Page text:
MS. NULAND: Well, again, as you know, two of the eight statements that we've put out have come from her personal physicians, so the degree to which you have further questions you can refer them to us and we will do our best to answer them. But I think really we've been extremely forthcoming, including from her doctors, on the very specific issues here.

QUESTION: Can I ask you - we understood that she was working from her hospital bed. Can you give us sort of any clarification of what type of work she's able to do and if she's been talking to anyone on the phone?

MS. NULAND: Well, first of all to say that, as we said in the statement on New Year's Eve, she has been talking to her staff, including today. She's been quite active on the phone with all of us. But she also made some calls on Saturday to a couple of foreign officials. She spoke to Mr. Brahimi, the UN Special Envoy on Syria, for some half an hour on Saturday, discussing his most recent visit to Syria and the state of play there.

And then she also talked on Saturday to Qatari Prime Minister and Foreign Minister Al Thani also on Syria but on support for the Palestinian Authority. They talked a little bit about Afghanistan as well. He, as you know, is a regular interlocutor of hers.

So she has begun to pick up her regular phone contact with some of her counterparts.

QUESTION: But Toria, that would technically be before the news came that she had a blood clot, right?

MS. NULAND: Yes, that was on Saturday.

QUESTION: Okay. So has - I'm sorry, but has - that just raises one question. Is she now, after this news has come out and we're dealing with a slightly different picture, is she now making phone calls or is she talking with staff, anyone, or making international calls?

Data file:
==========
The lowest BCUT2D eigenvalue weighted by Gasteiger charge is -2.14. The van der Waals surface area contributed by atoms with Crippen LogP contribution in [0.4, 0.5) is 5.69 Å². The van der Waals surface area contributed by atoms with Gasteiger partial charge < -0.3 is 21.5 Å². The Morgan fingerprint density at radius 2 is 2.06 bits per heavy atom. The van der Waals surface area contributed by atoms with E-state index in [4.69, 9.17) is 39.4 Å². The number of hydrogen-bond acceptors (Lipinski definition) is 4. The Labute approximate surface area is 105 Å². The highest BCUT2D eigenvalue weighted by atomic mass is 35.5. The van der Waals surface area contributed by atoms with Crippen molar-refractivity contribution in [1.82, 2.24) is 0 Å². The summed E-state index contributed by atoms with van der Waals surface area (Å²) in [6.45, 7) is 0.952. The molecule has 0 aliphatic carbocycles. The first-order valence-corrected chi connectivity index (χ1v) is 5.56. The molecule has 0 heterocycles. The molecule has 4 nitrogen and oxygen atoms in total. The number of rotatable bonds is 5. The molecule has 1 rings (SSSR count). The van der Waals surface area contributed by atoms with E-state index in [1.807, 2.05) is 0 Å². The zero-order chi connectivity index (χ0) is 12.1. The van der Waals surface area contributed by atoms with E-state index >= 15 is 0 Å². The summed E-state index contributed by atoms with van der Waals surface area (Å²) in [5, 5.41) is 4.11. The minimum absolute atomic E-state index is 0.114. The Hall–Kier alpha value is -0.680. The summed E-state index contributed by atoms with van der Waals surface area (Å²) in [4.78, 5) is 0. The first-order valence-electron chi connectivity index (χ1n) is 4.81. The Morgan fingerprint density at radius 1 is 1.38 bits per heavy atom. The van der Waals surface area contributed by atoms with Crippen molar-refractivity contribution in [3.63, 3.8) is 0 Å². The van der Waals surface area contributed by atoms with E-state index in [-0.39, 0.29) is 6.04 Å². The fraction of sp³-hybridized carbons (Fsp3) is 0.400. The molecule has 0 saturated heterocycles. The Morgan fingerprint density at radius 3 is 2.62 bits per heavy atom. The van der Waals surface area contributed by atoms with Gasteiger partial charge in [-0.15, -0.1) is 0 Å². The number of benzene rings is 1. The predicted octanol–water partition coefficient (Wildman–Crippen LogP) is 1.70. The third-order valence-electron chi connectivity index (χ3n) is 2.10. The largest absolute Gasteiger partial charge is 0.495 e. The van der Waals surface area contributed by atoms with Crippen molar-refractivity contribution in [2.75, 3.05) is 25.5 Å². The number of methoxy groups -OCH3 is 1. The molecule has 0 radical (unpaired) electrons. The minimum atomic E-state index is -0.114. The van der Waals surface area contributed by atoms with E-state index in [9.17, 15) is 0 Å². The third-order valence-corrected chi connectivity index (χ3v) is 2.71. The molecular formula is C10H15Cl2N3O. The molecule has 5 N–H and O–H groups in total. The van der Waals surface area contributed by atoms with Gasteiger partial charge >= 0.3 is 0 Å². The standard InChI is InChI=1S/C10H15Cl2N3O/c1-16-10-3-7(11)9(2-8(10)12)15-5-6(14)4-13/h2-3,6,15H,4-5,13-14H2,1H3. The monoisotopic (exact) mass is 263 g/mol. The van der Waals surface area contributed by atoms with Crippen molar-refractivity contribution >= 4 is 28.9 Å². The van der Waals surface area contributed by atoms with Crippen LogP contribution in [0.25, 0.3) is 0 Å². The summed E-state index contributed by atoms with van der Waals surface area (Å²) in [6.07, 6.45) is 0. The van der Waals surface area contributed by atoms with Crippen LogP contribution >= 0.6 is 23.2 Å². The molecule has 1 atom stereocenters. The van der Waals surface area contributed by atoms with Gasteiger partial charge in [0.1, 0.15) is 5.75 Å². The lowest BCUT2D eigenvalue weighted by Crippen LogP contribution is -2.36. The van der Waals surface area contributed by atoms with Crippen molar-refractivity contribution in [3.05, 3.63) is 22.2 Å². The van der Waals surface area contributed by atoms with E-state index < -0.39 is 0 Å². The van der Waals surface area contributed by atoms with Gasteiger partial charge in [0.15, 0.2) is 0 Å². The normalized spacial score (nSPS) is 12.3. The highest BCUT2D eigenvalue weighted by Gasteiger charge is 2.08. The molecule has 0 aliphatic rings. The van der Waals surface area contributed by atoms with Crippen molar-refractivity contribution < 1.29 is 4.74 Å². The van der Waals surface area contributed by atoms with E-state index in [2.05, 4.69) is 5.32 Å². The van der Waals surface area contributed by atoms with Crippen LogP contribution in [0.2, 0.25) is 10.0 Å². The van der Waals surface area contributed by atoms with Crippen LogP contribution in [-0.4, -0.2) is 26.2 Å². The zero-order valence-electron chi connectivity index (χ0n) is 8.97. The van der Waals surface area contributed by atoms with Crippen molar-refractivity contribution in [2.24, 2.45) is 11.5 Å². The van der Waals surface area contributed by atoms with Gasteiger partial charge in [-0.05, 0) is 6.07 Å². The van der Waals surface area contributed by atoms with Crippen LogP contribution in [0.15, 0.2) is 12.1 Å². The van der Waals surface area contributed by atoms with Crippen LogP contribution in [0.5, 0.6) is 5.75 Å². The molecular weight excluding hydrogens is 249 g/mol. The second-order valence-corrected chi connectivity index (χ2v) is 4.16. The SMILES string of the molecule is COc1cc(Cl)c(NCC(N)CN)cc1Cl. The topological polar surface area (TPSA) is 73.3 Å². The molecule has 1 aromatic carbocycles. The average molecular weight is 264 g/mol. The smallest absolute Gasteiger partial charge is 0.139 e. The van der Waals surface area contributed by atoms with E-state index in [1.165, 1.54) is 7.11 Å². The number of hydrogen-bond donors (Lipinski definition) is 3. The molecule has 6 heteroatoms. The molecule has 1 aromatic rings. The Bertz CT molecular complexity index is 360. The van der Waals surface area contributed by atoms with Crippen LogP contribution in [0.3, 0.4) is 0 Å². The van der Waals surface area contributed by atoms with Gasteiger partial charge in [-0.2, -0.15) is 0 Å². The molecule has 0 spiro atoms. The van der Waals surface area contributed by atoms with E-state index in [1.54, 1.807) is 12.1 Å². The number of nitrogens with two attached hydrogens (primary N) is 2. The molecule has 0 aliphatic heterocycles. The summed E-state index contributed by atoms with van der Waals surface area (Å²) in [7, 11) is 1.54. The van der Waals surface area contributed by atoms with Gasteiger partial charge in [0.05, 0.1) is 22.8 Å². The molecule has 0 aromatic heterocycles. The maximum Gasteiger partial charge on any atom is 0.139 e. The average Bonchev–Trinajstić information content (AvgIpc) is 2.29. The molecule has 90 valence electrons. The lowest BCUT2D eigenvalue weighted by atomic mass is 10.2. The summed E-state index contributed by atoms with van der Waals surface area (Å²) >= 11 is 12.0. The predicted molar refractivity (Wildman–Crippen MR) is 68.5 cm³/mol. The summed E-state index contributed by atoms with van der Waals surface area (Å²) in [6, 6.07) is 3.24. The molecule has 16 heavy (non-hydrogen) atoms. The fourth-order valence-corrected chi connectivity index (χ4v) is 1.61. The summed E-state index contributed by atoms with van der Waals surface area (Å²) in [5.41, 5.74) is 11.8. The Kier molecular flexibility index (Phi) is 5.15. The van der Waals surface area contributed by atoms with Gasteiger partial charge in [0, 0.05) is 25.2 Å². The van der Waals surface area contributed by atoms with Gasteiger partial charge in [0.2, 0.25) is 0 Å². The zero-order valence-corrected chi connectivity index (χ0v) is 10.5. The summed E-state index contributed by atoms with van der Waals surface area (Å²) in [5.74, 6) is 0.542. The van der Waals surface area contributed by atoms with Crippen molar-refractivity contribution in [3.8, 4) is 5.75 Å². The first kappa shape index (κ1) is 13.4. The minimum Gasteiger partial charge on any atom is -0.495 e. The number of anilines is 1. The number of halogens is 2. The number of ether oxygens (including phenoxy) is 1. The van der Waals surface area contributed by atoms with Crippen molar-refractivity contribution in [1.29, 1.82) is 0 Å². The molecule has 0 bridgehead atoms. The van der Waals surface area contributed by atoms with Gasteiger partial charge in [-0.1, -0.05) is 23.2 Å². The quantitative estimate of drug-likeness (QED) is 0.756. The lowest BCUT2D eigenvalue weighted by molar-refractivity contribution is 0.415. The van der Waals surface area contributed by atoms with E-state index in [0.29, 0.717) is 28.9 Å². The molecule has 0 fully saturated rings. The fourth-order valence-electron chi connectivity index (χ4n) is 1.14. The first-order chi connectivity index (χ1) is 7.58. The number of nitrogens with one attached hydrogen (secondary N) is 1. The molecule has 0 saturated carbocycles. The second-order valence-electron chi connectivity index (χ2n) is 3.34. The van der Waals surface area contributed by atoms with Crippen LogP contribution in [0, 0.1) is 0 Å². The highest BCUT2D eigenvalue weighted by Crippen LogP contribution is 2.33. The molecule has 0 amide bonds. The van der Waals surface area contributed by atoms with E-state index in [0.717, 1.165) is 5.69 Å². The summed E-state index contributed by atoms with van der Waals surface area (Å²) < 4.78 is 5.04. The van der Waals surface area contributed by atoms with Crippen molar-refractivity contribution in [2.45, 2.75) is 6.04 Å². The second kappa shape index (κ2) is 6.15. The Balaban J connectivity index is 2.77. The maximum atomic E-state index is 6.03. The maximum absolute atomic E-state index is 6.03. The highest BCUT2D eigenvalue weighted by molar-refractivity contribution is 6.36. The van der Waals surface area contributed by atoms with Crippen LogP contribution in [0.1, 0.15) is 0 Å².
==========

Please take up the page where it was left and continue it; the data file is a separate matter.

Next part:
MS. NULAND: I don't have any other international calls to report besides the two from Saturday. I'll let you know when we have more to read out, as we always do. But as I said, she's been quite active on the phone with staff and taking paper, et cetera.

QUESTION: I have a quick question, Victoria. While the Secretary was in a hospital in New York, the statement was issued by Washington-based physicians; is that right? Any explanation for that?

MS. NULAND: My understanding, and I'll get you a clarification if there is one, that it was a joint statement by her doctor in New York, Lisa Bardack from Mount Kisco Medical Group, and from her doctor here, Dr. Gigi el-Bayoumi from GW.


QUESTION: A follow-up on Arshad and Jill. Just - so you can't tell us whether she's still in the hospital? That's - just factually, is she still in the hospital, or she's left the hospital?

MS. NULAND: As we said on the 31st, she was in the hospital, and I don't have any


QUESTION: So that means she hasn't left. And then the second thing about Jill was just other than the statement that they've issued, the doctors have issued statements, I just want to second Jill's request for whether it would be possible to have an actual briefing where we could talk to her doctors.

MS. NULAND: I really think her doctors have been quite forthcoming in the two statements that they have issued. If you have more specific questions, you can send them to us and we'll do our best to get them answered for you.

Anything on the foreign policy side? Can we move on to the world out there? Said.